Personal tools

Error vs. Exception

From HaskellWiki

(Difference between revisions)
Jump to: navigation, search
(three examples)
(exception -> error)
Line 8: Line 8:
 
In this article we want to use the term '''exception''' for expected but irregular situations at runtime
 
In this article we want to use the term '''exception''' for expected but irregular situations at runtime
 
and the term '''error''' for mistakes in the running program, that can be resolved only by fixing the program.
 
and the term '''error''' for mistakes in the running program, that can be resolved only by fixing the program.
  +
We do not want to distinguish between different ways of representing exceptions:
  +
<hask>Maybe</hask>, <hask>Either</hask>, exceptions in <hask>IO</hask> monad, or return codes,
  +
they all represent exceptions and are worth considering for exception handling.
   
 
The history may have led to the identifiers we find today in the Haskell language and standard Haskell modules.
 
The history may have led to the identifiers we find today in the Haskell language and standard Haskell modules.
Line 94: Line 97:
 
either by giving wrong results or segmentation faults.
 
either by giving wrong results or segmentation faults.
   
My conclusion is that (programming) errors cannot only be handled by the programmer,
+
  +
My conclusion is that (programming) errors can only be handled by the programmer,
 
not by the running program.
 
not by the running program.
 
Thus the term "error handling" sounds contradictory to me.
 
Thus the term "error handling" sounds contradictory to me.
Line 121: Line 124:
 
== When exceptions become errors ==
 
== When exceptions become errors ==
   
unhandled exceptions
+
Another issue that makes distinction between exceptions and errors difficult is,
  +
that sometimes the one gets converted into the other one.
  +
  +
It is an error to not handle an exception.
  +
If a file cannot be opened you must respect that result.
  +
You can proceed as if the file could be opened, though.
  +
If you do so you might crash the machine
  +
or the runtime system terminates your program.
  +
All of these effects are possible consequences of a (programming) error.
  +
Again, it does not matter wether the exceptional situation is signaled by a return code that you ignore
  +
or an IO exception for which you did not run a <hask>catch</hask>.
   
 
== When errors become exceptions ==
 
== When errors become exceptions ==

Revision as of 00:44, 6 December 2009

There is confusion about the distinction of errors and exceptions for a long time, repeated threads in Haskell-Cafe and more and more packages that handle errors and exceptions or something between. Although both terms are related and sometimes hard to distinguish, it is important to do it carefully. This is like the confusion between parallelism and concurrency.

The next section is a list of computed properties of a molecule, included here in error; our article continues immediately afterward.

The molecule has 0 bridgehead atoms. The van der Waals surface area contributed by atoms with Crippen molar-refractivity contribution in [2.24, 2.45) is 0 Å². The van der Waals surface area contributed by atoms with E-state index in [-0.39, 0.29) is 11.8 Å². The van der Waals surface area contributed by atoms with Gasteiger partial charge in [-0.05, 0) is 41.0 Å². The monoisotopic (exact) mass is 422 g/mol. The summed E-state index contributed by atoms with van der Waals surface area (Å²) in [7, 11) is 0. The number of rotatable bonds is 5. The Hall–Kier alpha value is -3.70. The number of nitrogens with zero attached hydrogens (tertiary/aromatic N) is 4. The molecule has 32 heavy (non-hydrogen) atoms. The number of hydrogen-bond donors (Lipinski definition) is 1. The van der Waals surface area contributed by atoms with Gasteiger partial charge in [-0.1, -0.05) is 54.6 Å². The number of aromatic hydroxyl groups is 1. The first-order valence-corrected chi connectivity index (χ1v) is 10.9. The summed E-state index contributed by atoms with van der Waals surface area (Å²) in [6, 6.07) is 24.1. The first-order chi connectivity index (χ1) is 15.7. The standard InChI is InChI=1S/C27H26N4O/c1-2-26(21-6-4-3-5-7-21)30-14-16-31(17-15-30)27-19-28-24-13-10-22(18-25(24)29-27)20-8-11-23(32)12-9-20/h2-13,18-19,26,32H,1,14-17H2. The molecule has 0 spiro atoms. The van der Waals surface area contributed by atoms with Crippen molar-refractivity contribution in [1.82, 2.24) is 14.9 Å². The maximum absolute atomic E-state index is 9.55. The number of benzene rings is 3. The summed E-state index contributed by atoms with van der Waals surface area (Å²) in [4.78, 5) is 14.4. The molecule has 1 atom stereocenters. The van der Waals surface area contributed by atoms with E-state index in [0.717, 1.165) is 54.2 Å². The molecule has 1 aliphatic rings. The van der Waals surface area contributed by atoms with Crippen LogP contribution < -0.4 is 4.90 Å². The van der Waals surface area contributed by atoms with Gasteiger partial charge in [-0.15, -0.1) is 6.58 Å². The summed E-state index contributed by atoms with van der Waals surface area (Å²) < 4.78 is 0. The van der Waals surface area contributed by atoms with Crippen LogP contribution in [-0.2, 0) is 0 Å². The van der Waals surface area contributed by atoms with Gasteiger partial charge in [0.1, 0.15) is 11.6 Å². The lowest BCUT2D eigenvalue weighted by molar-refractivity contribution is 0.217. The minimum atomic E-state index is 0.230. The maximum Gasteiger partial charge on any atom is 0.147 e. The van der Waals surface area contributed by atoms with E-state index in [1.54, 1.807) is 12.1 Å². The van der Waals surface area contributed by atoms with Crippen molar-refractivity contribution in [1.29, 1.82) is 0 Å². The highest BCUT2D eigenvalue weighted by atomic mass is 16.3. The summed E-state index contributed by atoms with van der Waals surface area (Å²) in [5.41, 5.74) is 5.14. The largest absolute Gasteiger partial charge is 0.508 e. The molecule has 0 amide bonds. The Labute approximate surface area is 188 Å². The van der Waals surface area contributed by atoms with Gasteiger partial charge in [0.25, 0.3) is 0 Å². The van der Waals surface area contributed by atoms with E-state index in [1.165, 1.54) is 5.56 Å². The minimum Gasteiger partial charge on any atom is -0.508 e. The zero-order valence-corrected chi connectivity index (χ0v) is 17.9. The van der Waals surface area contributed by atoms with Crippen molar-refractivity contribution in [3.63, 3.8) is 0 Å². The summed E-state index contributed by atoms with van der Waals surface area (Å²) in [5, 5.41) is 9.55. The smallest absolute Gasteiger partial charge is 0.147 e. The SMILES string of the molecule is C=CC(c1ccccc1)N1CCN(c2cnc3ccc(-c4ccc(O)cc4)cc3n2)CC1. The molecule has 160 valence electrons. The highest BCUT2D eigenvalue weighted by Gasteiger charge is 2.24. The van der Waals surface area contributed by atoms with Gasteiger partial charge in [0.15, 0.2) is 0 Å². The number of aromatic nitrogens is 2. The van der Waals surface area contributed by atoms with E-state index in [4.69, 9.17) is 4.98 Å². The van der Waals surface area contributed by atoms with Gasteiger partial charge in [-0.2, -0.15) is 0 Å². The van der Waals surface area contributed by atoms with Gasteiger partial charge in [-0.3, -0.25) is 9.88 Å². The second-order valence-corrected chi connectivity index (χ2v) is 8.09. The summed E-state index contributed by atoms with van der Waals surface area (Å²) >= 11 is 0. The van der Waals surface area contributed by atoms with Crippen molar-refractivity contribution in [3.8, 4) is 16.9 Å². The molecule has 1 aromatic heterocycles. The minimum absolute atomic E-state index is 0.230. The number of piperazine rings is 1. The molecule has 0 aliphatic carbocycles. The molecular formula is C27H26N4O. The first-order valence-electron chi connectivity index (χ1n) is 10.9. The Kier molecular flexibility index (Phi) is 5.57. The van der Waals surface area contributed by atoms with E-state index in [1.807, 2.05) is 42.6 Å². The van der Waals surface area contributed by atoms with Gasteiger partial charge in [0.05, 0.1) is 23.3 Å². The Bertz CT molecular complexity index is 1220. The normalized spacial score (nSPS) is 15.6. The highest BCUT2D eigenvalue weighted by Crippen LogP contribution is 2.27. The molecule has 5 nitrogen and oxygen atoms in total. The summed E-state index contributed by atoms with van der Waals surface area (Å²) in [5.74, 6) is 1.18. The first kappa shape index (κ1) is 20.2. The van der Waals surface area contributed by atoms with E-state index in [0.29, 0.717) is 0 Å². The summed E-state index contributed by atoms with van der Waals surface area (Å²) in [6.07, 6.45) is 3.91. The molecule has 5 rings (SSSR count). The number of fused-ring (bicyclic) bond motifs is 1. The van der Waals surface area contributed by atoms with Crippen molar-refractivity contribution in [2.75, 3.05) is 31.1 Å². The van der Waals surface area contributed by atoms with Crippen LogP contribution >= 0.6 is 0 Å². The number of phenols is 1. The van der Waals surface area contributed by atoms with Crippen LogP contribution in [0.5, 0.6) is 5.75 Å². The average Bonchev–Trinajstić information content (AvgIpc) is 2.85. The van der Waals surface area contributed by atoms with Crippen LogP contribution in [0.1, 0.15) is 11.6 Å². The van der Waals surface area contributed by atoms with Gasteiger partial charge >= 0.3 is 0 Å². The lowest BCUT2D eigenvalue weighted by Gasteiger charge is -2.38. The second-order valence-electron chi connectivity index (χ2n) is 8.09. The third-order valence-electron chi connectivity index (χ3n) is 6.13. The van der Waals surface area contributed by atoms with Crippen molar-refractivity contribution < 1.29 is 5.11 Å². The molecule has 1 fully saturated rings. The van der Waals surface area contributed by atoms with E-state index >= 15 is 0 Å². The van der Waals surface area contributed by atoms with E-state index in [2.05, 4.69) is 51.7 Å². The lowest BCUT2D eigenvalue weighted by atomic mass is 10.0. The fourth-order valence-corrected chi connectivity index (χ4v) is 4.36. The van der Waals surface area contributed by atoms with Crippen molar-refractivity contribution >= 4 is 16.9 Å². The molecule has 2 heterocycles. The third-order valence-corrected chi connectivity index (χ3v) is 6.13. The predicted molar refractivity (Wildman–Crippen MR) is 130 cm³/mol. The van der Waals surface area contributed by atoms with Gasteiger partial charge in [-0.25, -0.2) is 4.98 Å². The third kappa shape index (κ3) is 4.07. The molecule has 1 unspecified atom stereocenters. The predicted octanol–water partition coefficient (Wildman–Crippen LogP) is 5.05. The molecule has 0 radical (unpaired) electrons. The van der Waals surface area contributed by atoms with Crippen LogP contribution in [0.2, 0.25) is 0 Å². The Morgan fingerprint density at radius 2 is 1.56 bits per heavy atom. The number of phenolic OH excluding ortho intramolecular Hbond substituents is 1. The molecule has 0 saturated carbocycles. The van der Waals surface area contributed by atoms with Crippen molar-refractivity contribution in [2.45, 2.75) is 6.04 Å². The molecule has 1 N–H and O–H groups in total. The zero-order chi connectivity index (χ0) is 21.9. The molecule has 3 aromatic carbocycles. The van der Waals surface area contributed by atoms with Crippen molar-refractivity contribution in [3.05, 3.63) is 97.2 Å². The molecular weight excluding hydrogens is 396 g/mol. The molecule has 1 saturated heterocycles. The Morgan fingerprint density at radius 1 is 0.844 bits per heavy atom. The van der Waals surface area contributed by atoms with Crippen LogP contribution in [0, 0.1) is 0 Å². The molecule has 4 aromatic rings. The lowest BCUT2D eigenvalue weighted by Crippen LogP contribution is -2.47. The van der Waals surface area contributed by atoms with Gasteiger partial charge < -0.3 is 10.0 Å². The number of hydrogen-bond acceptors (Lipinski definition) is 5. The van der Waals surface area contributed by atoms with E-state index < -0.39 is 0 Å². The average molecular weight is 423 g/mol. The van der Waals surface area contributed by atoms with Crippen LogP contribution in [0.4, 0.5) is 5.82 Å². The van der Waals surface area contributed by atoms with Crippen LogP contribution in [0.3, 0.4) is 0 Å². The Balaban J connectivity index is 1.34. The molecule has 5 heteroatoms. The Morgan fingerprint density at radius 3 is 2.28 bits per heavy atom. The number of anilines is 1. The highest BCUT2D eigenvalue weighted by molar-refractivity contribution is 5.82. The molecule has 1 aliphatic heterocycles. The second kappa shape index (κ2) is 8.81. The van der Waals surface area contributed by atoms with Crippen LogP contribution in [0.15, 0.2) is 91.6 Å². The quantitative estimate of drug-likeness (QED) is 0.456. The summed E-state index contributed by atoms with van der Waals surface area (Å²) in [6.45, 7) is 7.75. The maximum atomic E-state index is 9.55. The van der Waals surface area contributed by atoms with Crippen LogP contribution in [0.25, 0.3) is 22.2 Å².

The first problem is that exception seem to me to be the historically younger term. Before there were only errors, independent from whether they are programming or I/O or user errors. In this article we want to use the term exception for expected but irregular situations at runtime and the term error for mistakes in the running program, that can be resolved only by fixing the program. We do not want to distinguish between different ways of representing exceptions:

Maybe
,
Either
, exceptions in
IO
monad, or return codes,

they all represent exceptions and are worth considering for exception handling.

The history may have led to the identifiers we find today in the Haskell language and standard Haskell modules.

  • Exceptions:
    Prelude.catch
    ,
    Control.Exception.catch
    ,
    Control.Exception.try
    ,
    IOError
    ,
    Control.Monad.Error
  • Errors:
    error
    ,
    assert
    ,
    Control.Exception.catch
    ,
    Debug.Trace.trace
Note, that the
catch>
function from
Prelude
handles exceptions exclusively, whereas its counterpart from
Control.Exception
also catches certain kinds of undefined values.
Prelude> catch (error "bla") (\msg -> putStrLn $ "catched " ++ show msg)
*** Exception: bla
 
Prelude> Control.Exception.catch (error "bla") (\msg -> putStrLn $ "catched " ++ show (msg::Control.Exception.SomeException))
catched bla
This is unsafe, since Haskell's
error
is just sugar for
undefined
,

that shall help spotting a programming error.

A program should work as well when all
error
s and
undefined
s

are replaced by infinite loops.

However infinite loops in general cannot be catched, whereas calls to sugared functions like
error
can.

Even more confusion was initiated by Java programming language to use the term "exceptions" for programming errors like the NullPointerException and introducing the distinction between checked and unchecked exceptions.


Contents

1 Examples

Let me give some examples for explaining the difference between errors and exceptions and why the distinction is important.

First consider a compiler like GHC. If you feed it with a program that contains syntax or type errors it emits a descriptive message of the problem. For GHC these are exceptions. GHC must expect all of these problems and handles them by generating a useful message for the user. However, sometimes you "succeed" to let GHC emit something like "Panic! This should not happen: ... Write a bug report to ghc@haskell.org" Then you encountered a bug in GHC. For GHC this is an error. It cannot be handled by GHC itself. The report "didn't expect TyVar in TyCon after unfolding" or so isn't of much help for the user. It's the business of the GHC developers to fix the problem.